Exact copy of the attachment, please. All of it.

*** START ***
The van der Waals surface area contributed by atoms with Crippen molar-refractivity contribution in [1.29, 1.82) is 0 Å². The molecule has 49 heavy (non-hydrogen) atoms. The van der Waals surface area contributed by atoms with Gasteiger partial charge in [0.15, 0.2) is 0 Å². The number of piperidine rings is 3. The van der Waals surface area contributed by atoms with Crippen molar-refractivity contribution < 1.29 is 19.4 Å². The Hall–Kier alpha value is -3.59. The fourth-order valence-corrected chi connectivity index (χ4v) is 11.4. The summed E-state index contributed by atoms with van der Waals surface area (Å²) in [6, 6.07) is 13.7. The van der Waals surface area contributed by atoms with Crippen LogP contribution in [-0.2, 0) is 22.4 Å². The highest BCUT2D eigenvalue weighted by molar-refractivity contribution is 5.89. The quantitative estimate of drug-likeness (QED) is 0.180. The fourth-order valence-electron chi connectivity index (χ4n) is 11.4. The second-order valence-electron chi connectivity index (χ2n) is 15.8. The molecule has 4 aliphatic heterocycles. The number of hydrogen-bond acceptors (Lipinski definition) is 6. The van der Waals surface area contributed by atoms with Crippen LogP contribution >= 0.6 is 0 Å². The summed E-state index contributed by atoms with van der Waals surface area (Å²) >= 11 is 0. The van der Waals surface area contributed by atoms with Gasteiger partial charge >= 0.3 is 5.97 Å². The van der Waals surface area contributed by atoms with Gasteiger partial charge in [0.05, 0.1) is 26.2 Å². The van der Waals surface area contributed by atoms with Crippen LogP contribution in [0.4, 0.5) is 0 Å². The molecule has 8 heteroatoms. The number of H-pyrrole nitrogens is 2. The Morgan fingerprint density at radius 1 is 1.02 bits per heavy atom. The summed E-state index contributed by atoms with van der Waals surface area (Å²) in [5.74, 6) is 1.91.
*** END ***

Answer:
The van der Waals surface area contributed by atoms with Crippen molar-refractivity contribution in [1.29, 1.82) is 0 Å². The molecule has 49 heavy (non-hydrogen) atoms. The van der Waals surface area contributed by atoms with Gasteiger partial charge in [0.15, 0.2) is 0 Å². The number of piperidine rings is 3. The van der Waals surface area contributed by atoms with Crippen molar-refractivity contribution < 1.29 is 19.4 Å². The Hall–Kier alpha value is -3.59. The fourth-order valence-corrected chi connectivity index (χ4v) is 11.4. The summed E-state index contributed by atoms with van der Waals surface area (Å²) in [6, 6.07) is 13.7. The van der Waals surface area contributed by atoms with Crippen LogP contribution in [-0.2, 0) is 22.4 Å². The highest BCUT2D eigenvalue weighted by molar-refractivity contribution is 5.89. The quantitative estimate of drug-likeness (QED) is 0.180. The fourth-order valence-electron chi connectivity index (χ4n) is 11.4. The second-order valence-electron chi connectivity index (χ2n) is 15.8. The molecule has 4 aliphatic heterocycles. The number of hydrogen-bond acceptors (Lipinski definition) is 6. The van der Waals surface area contributed by atoms with Crippen LogP contribution >= 0.6 is 0 Å². The summed E-state index contributed by atoms with van der Waals surface area (Å²) >= 11 is 0. The van der Waals surface area contributed by atoms with Gasteiger partial charge >= 0.3 is 5.97 Å². The van der Waals surface area contributed by atoms with Gasteiger partial charge in [0.05, 0.1) is 26.2 Å². The van der Waals surface area contributed by atoms with Crippen LogP contribution in [0.4, 0.5) is 0 Å². The molecule has 8 heteroatoms. The number of H-pyrrole nitrogens is 2. The Morgan fingerprint density at radius 1 is 1.02 bits per heavy atom. The summed E-state index contributed by atoms with van der Waals surface area (Å²) in [5.74, 6) is 1.91.